With a first-year coach in Steve Kerr and a team lacking any player with NBA Finals experience, the Golden State Warriors began the season as unlikely title candidates.
But they ended the campaign as champions, capturing the club’s first crown in 40 years with a 105-97 victory Tuesday at Cleveland to defeat the Cavaliers 4-2 in the best-of-seven series.
And NBA regular season Most Valuable Player Steph Curry says the Warriors should be rated among the greatest clubs the league has ever seen.
“We definitely are a great team, a team that should go down in history as one of the best teams from top to bottom,” Warriors star guard Curry said. “We have a lot of things to be proud of this season.”
It’s the first championship squad lacking a player with prior finals experience since the 1991 Chicago Bulls and Kerr became the first rookie coach of a champion since Pat Riley with the 1982 Los Angeles Lakers.
Kerr, who won three titles as a guard with the Bulls and two more with San Antonio, said his idea to install a faster-paced attack to balance a tough defensive side seemed a good idea, but he had no clue just how good it was.
“We felt like it would work but I would be lying to you if I told you I felt like we were going to win the NBA title,” Kerr said.
The Warriors went an NBA-best 67-15 on the season, with the top scoring and defensive numbers as well as the best league shooting accuracy.
“He has won five of these so you have got to trust a guy who has been here before and his view for our team,” Curry said of Kerr. “We found a recipe for success and that’s the most important thing for us.
“Now that we have this under our belt I think we can appreciate what we were able to do this year. It’s hard to understand in the moment what 67 wins means in the grand scheme of the history of the NBA, how hard that is.”
– 3-point record rewrite –
The Warriors set NBA Finals record with 67 3-pointers, breaking the mark of 64 by Miami in 2013, and had the most in any NBA playoff run with 240.
Curry averaged 26.0 points in the finals and hit 25 3-pointers in the finals. His 98 playoff 3-pointers this year set a record, 40 more than Reggie Miller’s old mark from 2000.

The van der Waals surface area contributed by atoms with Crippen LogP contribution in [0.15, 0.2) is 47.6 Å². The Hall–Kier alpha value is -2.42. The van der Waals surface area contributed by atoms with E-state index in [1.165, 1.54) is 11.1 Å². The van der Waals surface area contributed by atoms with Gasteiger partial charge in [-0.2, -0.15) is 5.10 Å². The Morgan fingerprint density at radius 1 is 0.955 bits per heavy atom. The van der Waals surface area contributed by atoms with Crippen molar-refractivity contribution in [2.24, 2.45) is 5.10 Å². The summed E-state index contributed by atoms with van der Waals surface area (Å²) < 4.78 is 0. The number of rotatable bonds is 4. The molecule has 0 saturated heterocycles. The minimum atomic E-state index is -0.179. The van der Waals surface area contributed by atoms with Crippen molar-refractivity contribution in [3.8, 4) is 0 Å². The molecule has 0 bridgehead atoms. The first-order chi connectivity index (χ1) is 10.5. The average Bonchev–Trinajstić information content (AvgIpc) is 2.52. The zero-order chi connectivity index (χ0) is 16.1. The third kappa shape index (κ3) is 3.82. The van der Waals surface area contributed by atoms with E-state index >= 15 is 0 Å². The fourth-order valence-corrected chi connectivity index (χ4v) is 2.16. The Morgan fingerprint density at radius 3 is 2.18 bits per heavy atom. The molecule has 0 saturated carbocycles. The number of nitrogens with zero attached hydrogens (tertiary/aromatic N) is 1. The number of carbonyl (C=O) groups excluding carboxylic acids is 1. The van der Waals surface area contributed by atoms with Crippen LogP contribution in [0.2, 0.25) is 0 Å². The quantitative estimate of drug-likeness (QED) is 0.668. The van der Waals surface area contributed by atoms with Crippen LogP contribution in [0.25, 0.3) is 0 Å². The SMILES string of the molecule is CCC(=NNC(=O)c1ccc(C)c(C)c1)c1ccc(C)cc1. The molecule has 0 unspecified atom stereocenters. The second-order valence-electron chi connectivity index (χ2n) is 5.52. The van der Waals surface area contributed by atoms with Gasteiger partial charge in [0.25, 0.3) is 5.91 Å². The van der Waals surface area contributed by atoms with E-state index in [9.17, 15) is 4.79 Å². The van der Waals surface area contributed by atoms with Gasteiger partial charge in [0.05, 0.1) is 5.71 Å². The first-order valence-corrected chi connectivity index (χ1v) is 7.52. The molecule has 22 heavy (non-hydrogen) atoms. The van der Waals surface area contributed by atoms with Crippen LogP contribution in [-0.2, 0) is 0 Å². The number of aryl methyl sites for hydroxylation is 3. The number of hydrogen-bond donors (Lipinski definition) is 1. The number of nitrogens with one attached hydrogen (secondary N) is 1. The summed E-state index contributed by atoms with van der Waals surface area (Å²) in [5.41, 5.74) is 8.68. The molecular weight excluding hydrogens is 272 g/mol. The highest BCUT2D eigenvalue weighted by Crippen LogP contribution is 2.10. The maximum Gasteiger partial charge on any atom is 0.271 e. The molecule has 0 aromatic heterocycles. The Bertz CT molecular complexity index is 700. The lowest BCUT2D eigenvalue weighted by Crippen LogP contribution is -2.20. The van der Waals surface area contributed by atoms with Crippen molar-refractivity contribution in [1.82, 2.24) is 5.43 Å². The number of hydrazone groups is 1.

“Everybody wanted to talk about the number of threes we took,” Kerr said. “We were the number one defensive team in the league and that’s what wins.”
Andre Iguodala, who came off the bench in the title series to earn NBA Finals MVP honors, said hunger made up for the lack of finals experience.
“We have a lot of different personalities,” Iguodala said. “But the common denominator is guys were like really hungry to show what they can do individually and then we really believed in our team as a group and what we could do.”
“When you get all those guys together and say we’re going to do it together as a team, that’s an awesome formula for what we put together and that is a championship.”
– Green dunks naysayers –
Draymond Green had something to prove to those who doubted he would ever have an impact in the NBA, producing 16 points, 11 rebounds and 10 assists in the title clincher.
“A lot of people said I could never play in this league. Too slow, too small, can’t shoot well enough, can’t defend nobody. I’ve been doubted my whole life,” Green said. “I’ve got heart and that’s what stands out. And I’m sitting here an NBA champion. They can never take that away.”
Shaun Livingston was a journeyman but found a home with the Warriors and says, “To be here now as world champion, it’s the greatest feeling in the world.”
Nigerian Festus Ezeli devoted himself to Kerr’s system, saying, “Teamwork makes the dream work and this is the dream right here. We are NBA champions baby.”